The book The History of Philosophy by Leo Strauss talks about a variety of philosophers and their philosophies. The one whose ideology I shall address today is Karl Marx’s. Marx was a German philosopher and freethinker and along with Fredrich Engels came up with the tenets of Marxism, a worldview that was the basis for the later-created communism. Marxism calls for the adoption of a materialist view of the world, one that describes the world as nothing but the interaction of bodies. In his books such as The Poverty of Philosophy as well as Capital, Volume I, Marx describes nature and society not as two mutually exclusive things, but as one and the same. He saw nature and thus society as being organized according to universal laws: “the law of transformation”, “the law of contradiction” and “the law of the double negation.”
“The law of transformation” is more elaborately known as the law of transformation from quantity into quality and vice versa. The law states that as any given quantity of a certain object changes, the quality of said object also changes in conjunction, and vice versa. This law serves to blur the lines between qualitative and quantitative elements as it binds them both into one concept. A common and simple example used to demonstrate this law is the relationship between water and ice; as water’s temperature decreases it transitions from water to ice, thus the change moves from a quantitative to a qualitative one. To this law there’s also a corollary however that states that there is not a single discernable point where the quantitative transitions into qualitative, rather it is a gradual change; take the example of the fetus, as proposed by Engels, and it is impossible to determine when exactly a fetus becomes a living thing.
The second law, “the law of contradictions”, states that the world is nothing but a stream of unified oppositions and contradictions. The law is supported not by Engels nor Marx but, according to The History of Political Philosophy, by Zeno the Eleatic when he says, “every moving body is at each instant in one and only one place.” Thus we find that all things in motion are also in stasis, paradoxically enough. Another example of “The law of contradictions” is that of a given line that is curved everywhere. It is still straight between two points that are infinitesimally separate, and so not completely curved. If things were seen as separate these contradictions would never occur, but because dialectical materialism is all about analyzing interactions, they do.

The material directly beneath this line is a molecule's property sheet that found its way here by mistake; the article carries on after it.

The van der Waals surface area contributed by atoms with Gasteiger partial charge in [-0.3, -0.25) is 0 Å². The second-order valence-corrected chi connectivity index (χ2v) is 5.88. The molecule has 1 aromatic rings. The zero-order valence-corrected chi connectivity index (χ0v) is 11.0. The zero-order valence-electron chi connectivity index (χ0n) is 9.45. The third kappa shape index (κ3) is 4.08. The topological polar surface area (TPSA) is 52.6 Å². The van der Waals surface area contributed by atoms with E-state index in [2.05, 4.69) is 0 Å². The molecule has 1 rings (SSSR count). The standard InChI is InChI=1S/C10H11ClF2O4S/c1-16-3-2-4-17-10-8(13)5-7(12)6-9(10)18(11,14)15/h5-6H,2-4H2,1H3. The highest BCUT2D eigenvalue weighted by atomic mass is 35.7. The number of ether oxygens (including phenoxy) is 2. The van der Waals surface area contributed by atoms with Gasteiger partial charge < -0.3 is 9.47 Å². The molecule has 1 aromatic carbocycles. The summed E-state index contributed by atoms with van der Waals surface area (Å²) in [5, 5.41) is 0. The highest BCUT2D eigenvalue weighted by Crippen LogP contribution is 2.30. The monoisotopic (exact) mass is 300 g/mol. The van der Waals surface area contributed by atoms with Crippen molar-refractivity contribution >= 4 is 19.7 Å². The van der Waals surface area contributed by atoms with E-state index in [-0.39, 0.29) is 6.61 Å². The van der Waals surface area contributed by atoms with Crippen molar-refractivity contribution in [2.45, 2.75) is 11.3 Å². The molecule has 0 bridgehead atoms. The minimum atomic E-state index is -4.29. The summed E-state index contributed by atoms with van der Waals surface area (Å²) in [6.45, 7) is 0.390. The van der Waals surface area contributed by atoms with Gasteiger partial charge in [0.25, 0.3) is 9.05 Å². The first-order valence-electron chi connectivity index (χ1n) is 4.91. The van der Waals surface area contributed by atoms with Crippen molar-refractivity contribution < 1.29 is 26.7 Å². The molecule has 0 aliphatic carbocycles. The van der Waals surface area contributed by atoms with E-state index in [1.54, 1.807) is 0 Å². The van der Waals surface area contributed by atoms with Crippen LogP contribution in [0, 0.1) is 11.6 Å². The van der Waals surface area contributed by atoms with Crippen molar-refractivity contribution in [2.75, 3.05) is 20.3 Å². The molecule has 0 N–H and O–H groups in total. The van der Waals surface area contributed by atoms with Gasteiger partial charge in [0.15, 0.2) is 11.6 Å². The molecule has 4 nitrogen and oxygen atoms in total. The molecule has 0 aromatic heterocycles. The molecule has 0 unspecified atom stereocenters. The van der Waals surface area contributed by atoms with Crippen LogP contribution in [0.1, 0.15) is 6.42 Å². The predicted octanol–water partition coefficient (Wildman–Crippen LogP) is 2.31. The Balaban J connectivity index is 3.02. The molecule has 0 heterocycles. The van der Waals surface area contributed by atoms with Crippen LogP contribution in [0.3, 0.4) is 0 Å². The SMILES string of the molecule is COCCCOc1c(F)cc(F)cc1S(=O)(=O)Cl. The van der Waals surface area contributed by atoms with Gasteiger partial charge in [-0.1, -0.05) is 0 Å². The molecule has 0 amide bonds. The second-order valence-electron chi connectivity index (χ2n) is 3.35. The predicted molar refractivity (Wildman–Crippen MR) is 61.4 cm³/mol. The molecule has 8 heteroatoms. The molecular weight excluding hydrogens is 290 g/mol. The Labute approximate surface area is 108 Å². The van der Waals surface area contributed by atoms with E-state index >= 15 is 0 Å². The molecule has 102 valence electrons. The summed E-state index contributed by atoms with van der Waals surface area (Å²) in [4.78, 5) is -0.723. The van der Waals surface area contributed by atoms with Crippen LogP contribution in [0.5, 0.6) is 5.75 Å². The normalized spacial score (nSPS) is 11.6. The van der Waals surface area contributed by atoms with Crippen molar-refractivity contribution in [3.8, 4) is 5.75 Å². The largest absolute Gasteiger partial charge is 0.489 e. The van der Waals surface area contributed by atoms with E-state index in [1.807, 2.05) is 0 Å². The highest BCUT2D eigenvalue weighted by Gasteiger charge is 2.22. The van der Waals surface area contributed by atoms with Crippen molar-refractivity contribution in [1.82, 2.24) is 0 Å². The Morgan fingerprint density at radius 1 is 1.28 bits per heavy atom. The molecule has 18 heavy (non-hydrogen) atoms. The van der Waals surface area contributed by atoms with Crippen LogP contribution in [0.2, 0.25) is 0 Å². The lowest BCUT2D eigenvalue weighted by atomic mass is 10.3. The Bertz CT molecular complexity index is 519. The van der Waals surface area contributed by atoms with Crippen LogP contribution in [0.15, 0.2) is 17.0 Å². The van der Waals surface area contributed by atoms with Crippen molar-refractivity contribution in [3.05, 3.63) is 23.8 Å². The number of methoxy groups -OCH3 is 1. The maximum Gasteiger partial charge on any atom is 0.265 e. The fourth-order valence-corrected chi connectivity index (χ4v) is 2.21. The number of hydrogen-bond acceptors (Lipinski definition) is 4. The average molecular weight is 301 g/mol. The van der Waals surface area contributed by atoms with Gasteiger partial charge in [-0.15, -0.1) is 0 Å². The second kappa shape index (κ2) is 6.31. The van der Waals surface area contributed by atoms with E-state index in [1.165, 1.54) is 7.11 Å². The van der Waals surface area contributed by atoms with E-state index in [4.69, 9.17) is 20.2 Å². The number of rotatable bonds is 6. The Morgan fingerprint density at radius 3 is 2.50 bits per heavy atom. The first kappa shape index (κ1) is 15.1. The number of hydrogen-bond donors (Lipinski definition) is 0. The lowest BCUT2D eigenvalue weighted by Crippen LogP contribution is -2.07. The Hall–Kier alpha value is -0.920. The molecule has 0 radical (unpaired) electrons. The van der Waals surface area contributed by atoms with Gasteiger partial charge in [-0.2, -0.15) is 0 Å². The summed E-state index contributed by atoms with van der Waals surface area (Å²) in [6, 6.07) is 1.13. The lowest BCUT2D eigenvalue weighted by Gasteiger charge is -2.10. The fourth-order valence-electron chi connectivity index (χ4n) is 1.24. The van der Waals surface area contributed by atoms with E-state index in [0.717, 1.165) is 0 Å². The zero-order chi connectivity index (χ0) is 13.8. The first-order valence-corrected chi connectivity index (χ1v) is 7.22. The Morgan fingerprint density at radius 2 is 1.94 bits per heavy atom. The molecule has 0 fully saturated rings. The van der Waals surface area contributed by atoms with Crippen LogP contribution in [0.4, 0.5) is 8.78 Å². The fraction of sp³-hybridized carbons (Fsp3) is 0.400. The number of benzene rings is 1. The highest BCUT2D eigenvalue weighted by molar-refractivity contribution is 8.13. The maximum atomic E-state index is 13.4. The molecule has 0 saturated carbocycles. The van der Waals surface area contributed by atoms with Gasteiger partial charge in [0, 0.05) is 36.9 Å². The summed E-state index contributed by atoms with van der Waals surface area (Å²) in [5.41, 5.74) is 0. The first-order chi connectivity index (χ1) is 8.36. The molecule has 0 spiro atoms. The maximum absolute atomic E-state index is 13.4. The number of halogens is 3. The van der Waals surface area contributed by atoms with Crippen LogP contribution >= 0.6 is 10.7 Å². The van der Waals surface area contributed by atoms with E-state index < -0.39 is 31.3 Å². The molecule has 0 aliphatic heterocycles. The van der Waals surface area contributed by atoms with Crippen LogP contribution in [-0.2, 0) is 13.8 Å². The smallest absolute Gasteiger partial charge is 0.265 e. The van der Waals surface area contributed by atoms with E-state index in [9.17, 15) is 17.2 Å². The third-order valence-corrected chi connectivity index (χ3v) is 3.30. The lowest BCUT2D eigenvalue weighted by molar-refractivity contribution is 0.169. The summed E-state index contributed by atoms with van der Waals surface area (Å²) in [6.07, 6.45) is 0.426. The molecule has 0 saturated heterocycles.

The final law as proposed by Marx is the “law of double negation.” This law is also known as the law of progression and ascension. It states that in order for ascension to occur, the currently-pervasive condition must be destroyed. To demonstrate the “law of negation” Engels says: “If you sow a grain of barley, it germinates, it ceases to exist and instead we get its negation, a plant. The plant grows, it produces grains of barley and when these have ripened, the stalk dies, it in turn is negated. As a result of this negation of a negation, we do again have the grain of barley but now as a multiple, it is on a higher level.” This analogy of the grain is perfect for it presents one with a condition in which “thing a” is negated and becomes “thing b” which in turn negates itself and becomes “thing c”, thus becoming greater than both its counterparts. In The History of Political Society another analogy is used: “Select any algebraic quantity as, a, as the affirmation. Negate it by multiplying it by -1, to form -a. Negate the negation by multiplying it by itself, and the product is a2.” This law is embodied in one maxim: to create one must first destroy. It is the most essential law of nature in which everything comes at a cost.
Marx’s dialectical materialism is all about the interaction between bodies and ideas. It is more than just a political or social ideology, however, it is a worldview. It places priority not on humanity but on the supposedly-innate laws of nature that are believed to exist independently of any human consciousness. In dialectical materialism we see that Marx and Engels drew a lot from Immanuel Kant who also believed in concepts such as innate structure, and interaction. Whether or not Marx’s materialism is wholly right, partially right, plain-out wrong or partially wrong is for the reader to decide. Do the laws prescribed by Marx describe nature accurately enough or is there more to nature than mere interactions and laws? We may never know. Nevertheless, the way Marx contributed to our human understanding of materialism is an accomplishment in itself.
Strauss, Leo. History of Political Philosophy. 3rd ed. Chicago: U of Chicago, 1987. Print.